We Will Build Expertise Rapidly
Another core principle is “Expertise is the only valid basis for differentiating ourselves from the competition. Not personality. Not process. Not price.” For Enns, building expertise in areas such as problem-solving, advising, writing, and creative work is what allows you to negotiate from a position of authority rather than having to resort to traditional pitching and giving your services away.
We Will Charge More
Another contrarian position in Enns’ manifesto is that charging more strengthens your position and makes you more appealing to quality clients. This goes hand-in-hand with not giving away your services. Too many agencies are so eager to obtain and retain clients that they try to undersell the competition. Enns recommends positioning yourself as an authority and charging premium rates.
Enns is also an advocate of what he calls value-based pricing and a vocal critic of hourly billing. Enns has even written an entire book on the topic, Pricing Creativity: A Guide to Profit Beyond the Billable Hour.
We Will Be Selective
Enns advocates building your business with a small number of high-quality clients. You want clients who are the right fit for your services and who truly appreciate the value you deliver.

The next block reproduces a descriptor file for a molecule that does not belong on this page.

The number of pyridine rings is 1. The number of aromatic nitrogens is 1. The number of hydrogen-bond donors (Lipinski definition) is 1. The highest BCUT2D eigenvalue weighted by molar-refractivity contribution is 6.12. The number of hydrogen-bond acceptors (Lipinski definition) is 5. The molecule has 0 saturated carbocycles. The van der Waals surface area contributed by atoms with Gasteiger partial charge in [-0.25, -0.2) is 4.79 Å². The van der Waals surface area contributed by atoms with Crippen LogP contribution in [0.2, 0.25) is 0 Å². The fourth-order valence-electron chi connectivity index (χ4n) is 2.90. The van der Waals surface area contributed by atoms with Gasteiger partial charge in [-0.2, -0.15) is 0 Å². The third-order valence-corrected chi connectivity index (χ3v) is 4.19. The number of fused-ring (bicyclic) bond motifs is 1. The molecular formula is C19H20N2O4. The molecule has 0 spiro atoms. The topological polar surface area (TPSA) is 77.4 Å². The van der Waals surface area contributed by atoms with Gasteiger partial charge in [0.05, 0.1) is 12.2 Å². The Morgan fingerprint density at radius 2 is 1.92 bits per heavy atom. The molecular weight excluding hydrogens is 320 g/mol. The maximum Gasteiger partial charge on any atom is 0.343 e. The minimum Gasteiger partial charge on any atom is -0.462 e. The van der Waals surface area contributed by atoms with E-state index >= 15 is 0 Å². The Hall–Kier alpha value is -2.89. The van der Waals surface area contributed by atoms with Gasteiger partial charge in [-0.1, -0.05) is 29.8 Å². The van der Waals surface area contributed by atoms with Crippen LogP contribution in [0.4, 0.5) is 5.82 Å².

We Will Replace Presentations With Conversations
This principle directly addresses the reader’s natural question, “If I don’t pitch prospects, what should I do instead?” Ennis considers presentations to be on a par with pitches as both involve sharing information and advice before you’ve been hired. He sums up his feelings about this by saying “Practitioners do not present. Stars do not audition.”
A conversation, on the other hand, is an exchange between parties of equal value. He suggests discussing the client’s needs in a manner similar to the way a doctor or lawyer would. Expert practitioners don’t need to make pitches or presentations. They establish themselves as experts who are trying to find out if the potential client is a good fit.
Why I Recommend This Book
The Win Without Pitching Manifesto is a book that can change your entire outlook and the way you approach growing your business. Enns helps you transform your perspective and develop greater confidence in your abilities and services. Pitching is something many of us learned as a basic, unavoidable aspect of selling and acquiring clients. Enns turns this assumption on its head and offers some practical alternatives.
While this book is, on the surface, a criticism of the traditional idea of pitching, it’s actually much more than that. It gets into some important issues that relate to psychology and business strategy. It’s not just that typical pitching turns off many prospects. What’s more relevant is that pitching reflects a view of yourself and your business where the client has all the power and you are in a position of subservience. Enns teaches you to position yourself as an expert (as well as actually becoming a real expert if you’re not already) so you’re on equal footing with clients.